Subject Re: [firebird-support] permission denied
Author Jason Dodson
The idea being that you generally don't have a filesystem "defragger". A
unix filesystem is different then that of, say Windows.

User tools, system libraries and such will never really change. If they
do, it SHOULDNT be that often. So they go into a part of the
filesystem/disk that is optimized (or should be) for this kind of
operation. And with that, lots or creating/deleting/writing files can
really affect your file system performance.

/var is part of the filesystem (and generally coordinated the same on
the disk) that is meant for heavy IO. On bigger servers, this is where
you would have your most speedy, high-end disk. When it is part of the
same physical disk as the rest of the system, it at least is the only
place that should ever have fragmentation... and with that, the only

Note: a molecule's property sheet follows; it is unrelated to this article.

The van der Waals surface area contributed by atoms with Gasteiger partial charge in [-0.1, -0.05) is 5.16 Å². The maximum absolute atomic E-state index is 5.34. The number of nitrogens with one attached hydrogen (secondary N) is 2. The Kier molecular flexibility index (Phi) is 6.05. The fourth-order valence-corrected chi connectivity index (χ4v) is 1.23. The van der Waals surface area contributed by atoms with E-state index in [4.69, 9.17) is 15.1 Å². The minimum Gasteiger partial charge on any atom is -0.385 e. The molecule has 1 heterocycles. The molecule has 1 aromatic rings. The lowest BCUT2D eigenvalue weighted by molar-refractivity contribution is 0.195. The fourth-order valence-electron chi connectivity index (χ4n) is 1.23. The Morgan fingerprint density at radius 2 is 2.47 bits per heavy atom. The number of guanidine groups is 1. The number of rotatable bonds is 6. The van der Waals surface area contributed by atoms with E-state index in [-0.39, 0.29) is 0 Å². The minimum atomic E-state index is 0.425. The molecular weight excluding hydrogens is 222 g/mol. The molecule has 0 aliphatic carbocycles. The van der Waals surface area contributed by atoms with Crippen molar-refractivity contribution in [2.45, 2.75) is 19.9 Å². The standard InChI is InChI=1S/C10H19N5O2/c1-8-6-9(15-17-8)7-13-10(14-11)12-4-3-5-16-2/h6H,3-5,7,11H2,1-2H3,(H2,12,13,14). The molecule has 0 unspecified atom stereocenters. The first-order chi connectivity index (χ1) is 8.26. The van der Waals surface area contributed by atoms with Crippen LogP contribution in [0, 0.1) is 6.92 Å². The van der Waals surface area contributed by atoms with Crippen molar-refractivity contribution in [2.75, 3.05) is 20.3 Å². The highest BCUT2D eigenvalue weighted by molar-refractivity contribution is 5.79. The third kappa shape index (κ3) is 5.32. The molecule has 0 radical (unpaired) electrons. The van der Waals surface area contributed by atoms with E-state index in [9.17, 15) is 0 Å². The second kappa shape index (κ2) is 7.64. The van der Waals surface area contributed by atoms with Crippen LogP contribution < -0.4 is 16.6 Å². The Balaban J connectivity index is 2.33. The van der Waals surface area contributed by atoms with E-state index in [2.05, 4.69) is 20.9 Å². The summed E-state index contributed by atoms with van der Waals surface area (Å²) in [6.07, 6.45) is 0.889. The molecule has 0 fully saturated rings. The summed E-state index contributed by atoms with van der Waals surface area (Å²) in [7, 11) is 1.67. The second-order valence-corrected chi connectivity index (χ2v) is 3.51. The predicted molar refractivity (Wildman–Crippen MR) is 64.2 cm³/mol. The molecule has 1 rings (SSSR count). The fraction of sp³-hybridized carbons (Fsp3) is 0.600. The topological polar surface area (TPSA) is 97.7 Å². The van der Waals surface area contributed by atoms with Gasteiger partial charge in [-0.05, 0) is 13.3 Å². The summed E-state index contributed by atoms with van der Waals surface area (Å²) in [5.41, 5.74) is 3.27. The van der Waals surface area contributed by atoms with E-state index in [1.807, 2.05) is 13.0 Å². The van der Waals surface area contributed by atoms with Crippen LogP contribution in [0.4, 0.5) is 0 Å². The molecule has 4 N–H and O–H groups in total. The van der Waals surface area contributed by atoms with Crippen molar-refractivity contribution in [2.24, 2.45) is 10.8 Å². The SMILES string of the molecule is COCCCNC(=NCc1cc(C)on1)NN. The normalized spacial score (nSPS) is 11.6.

place that fragmentation is maintained... So it is quick and efficient.

/tmp is usually a symlink to /var/tmp. Also, just being under /var
doesn't imply that it is free for the world to grab at. Mailboxes under
/var/spool/mail for instance only allow the owner of the mailbox and
mail to access them. System logs under /var/log are only readable by root.

Anyway, like Helen said, it probably really doesn't matter :|


Helen Borrie wrote:
> At 05:17 PM 17/04/2005 +1000, you wrote:
>>>3) it is not a Good Thing (TM) to grant other users privileges in root's
>>>home directory. I suggest you create a filesystem tree called /data (or
>>>similar) and make that the firebird user's "patch".
>>Will do. Or at least I'll ask Jason why it would be better to use /var.
> It doesn't matter what it's called. But /var is a special-purpose
> filesystem on *x versions that use it, generally for storing program
> variable data. I suppose you could think of a database files as program
> variable data. :-) I'm more for considering permissions. A database file
> is "private space" - it should be accessible only to those who need to
> access it as a file.
> btw, it makes a lot of sense to create a firebird group, of which the
> firebird user and (where required) the database users. Then you can give
> the firebird user owner privs in the spaces where it needs them, and give
> group privs to the spaces where owner privs are not required.